Let's rock. Or not. Sadly, when Duke Nukem Forever was released by Gearbox back in 2011, the game was quickly criticized for drastically failing to meet the hype. Stuck in development hell for years, reviewers said that the game was buggy, boring, and didn't deliver on the series humor fans expected. In short, it was a hot mess.
One that's best understood through its development history, for that matter. A video essay from YouTuber Kim Justice shines a little bit more light onto the game's rise and fall with 3D Realms. Not just is her overview impressive, it's also thoroughly researched across a timeline that spans over 20 years.
Check it out below if you have an hour to learn more about the game's history.
Pretty fascinating. Here's what really stings with this documentary: Justice clues us in to some of the game's major problems, and she reveals what Duke Nukem Forever could have been if 3D Realms was a little bit more self-aware of the development period's problems.
Duke Nukem Forever Was Originally Very Fun
3D Realms director George Broussard wanted Duke Nukem Forever to look and feel cutting-edge. At the time, that made perfect sense: in 1998, 3D gaming was still going through leaps and bounds, and Broussard wanted to make sure DNF was a memorable title in a growing industry.
But as Justice explains, problems began once Broussard began switching from engine to engine, slapping down a huge sum of money to make the switches... and scrapping most of the game's progress each time. For Justice, this is an example of the "feature creep" issue that plagued Duke Nukem Forever, later causing Broussard to demand everything from a Half-Life-esque opening intro to a snow level in the game.
In reality, if Broussard simply let Duke Nukem Forever grow naturally, then the team's developers would have been able to make the game look, feel, and play like a proper sequel to Duke Nukem 3D. And early footage shown at E3 1998 proves that the game was well on its way to being just that. An older version of Duke Nukem Forever was a mixture of Half-Life meets Quake 2 and DOOM.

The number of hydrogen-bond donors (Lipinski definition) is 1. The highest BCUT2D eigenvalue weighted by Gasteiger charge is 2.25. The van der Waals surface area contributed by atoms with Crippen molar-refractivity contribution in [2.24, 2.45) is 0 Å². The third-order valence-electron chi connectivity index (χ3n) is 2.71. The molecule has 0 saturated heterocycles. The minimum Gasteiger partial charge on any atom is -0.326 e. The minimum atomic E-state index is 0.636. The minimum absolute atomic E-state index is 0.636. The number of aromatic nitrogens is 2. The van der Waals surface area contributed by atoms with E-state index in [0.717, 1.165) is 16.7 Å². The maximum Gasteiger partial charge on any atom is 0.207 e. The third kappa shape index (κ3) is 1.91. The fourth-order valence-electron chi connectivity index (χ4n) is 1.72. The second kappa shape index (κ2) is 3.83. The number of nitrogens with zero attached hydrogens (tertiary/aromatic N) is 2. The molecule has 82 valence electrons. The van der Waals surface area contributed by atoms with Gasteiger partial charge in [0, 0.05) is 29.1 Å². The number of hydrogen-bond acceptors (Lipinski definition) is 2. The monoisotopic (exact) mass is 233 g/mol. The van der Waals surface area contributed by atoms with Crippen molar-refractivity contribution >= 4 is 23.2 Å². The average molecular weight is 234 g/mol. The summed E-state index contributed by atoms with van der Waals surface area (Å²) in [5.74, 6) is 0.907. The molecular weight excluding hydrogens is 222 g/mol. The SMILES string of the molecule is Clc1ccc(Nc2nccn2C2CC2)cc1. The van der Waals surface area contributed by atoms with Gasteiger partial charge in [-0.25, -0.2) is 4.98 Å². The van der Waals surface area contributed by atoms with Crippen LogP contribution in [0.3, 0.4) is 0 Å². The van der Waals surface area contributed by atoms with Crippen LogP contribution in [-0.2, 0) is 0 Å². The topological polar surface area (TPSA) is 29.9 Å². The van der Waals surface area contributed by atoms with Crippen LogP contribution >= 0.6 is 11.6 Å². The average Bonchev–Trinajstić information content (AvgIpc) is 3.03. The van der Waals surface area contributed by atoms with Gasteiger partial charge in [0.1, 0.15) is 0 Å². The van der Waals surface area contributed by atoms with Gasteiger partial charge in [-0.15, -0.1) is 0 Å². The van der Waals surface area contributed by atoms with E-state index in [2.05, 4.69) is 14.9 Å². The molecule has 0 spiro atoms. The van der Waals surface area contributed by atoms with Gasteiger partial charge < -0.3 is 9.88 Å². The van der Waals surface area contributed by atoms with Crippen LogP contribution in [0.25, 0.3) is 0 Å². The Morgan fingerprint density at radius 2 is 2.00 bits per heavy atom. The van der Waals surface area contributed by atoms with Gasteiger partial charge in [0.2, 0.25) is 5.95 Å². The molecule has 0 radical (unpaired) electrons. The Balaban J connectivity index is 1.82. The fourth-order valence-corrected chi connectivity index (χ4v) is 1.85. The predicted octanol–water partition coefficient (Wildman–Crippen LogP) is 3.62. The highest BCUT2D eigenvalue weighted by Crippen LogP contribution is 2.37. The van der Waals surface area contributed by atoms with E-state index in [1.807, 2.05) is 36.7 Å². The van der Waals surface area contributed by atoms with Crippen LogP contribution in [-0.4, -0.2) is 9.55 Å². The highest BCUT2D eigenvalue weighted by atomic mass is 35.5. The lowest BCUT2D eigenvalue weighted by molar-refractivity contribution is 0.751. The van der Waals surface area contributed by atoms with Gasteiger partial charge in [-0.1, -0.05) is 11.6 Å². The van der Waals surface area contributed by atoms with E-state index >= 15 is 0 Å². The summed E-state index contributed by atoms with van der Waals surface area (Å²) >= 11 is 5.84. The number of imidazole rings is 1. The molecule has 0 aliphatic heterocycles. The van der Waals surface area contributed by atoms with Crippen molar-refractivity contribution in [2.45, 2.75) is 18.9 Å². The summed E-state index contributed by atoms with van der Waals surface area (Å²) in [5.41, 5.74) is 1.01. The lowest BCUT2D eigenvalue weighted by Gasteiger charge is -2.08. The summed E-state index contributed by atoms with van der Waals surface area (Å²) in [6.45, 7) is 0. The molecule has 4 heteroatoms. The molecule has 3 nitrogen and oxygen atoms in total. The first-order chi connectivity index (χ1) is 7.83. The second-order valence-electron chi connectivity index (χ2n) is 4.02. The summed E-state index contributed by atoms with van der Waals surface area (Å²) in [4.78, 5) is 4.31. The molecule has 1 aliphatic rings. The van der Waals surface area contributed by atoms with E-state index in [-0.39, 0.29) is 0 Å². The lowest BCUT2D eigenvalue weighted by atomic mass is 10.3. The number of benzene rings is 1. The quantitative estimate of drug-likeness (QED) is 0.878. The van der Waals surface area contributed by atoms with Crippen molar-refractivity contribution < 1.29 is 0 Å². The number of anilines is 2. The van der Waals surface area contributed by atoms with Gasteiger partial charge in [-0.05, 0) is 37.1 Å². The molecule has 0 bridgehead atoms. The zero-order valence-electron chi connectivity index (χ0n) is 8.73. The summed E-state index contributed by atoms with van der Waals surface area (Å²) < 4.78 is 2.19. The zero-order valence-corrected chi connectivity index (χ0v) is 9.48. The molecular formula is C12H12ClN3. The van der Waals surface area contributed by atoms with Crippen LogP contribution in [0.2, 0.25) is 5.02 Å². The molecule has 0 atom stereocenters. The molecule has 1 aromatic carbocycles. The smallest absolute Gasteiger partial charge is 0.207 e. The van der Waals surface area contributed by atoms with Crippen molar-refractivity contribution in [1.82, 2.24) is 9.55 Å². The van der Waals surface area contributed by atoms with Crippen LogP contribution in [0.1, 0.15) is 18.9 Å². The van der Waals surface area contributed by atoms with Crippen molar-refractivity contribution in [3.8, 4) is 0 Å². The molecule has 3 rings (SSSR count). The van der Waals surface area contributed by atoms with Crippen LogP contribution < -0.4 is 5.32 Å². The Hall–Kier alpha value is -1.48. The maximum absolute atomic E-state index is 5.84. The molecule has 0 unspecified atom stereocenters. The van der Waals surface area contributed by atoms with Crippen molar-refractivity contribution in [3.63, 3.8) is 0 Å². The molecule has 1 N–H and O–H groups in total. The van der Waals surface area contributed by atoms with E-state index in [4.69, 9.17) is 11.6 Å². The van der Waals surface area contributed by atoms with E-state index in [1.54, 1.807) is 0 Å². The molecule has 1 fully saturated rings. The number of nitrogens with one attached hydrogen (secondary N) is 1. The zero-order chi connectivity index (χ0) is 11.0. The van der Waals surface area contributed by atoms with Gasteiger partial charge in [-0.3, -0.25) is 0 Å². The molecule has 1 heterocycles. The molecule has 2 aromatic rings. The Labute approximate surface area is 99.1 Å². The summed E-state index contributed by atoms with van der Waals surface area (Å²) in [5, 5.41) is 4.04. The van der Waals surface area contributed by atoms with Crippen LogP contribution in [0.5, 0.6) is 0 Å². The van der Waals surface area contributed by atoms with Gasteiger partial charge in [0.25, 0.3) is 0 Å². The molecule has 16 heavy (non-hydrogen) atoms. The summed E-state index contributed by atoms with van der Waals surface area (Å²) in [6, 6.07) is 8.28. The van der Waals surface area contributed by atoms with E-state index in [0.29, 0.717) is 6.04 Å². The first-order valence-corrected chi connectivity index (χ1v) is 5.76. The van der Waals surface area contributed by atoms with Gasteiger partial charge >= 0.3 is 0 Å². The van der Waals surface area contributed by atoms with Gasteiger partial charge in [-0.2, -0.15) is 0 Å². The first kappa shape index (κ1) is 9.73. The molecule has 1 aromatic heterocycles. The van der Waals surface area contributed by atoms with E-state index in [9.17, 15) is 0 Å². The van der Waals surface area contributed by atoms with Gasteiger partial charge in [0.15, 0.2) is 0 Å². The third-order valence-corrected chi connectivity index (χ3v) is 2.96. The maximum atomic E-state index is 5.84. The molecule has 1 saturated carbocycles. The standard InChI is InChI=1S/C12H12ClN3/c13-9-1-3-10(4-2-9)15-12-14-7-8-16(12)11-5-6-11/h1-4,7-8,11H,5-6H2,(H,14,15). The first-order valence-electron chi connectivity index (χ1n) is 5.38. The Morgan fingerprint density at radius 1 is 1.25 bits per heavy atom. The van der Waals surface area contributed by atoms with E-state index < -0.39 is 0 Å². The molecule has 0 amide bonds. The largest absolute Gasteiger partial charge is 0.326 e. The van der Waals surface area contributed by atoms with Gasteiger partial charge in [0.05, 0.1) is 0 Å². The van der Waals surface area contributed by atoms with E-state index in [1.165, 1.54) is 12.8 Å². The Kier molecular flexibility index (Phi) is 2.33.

Sadly, it wasn't meant to be.
Duke's Fall Still Stings
Justice gives a couple reasons why Duke Nukem Forever failed, but the biggest issue seems to stem from feature creep, which means Forever's problem was a leadership one first and foremost. Broussard wanted too much in the game, when the studio just couldn't feasibly do it all.
Knowing that one simple mistake in perspective set the game off course for years is something that still hurts for Duke Nukem fans to this day. While some games have survived development hell and turned into excellent titles — such as Team Fortress 2 or Final Fantasy XV — each of those games came about because development leads seriously assessed where the game was headed, what could be changed, and made sure working conditions weren't too stressful for employees.
That's the problem with Duke Nukem Forever. It wasn't just the fact that the game took years to develop: it was the fact that development struggled because leadership struggled. Changes were made without considering employees' hard work or morale. Duke Nukem Forever was constantly pushed to be the next latest and greatest game, but nothing cohesive came of it.
Justice discusses that problem through one excellent example: The Escapist's Ben "Yahtzee" Croshaw was approached to make a tongue-in-cheek script for the game, as 3D Realms enjoyed his sense of humor and thought he understood Duke well. But Broussard eventually reneged on the idea because it didn't match his interpretation of Duke. That's a perfect microcosm for Duke Nukem Forever: a game where fans and employees knew what they wanted from the game, but the leadership took too long to figure it out.
Instead, Duke Nukem fans are left with Duke Nukem Forever: a tribute to what could have been if only the game wasn't derailed.
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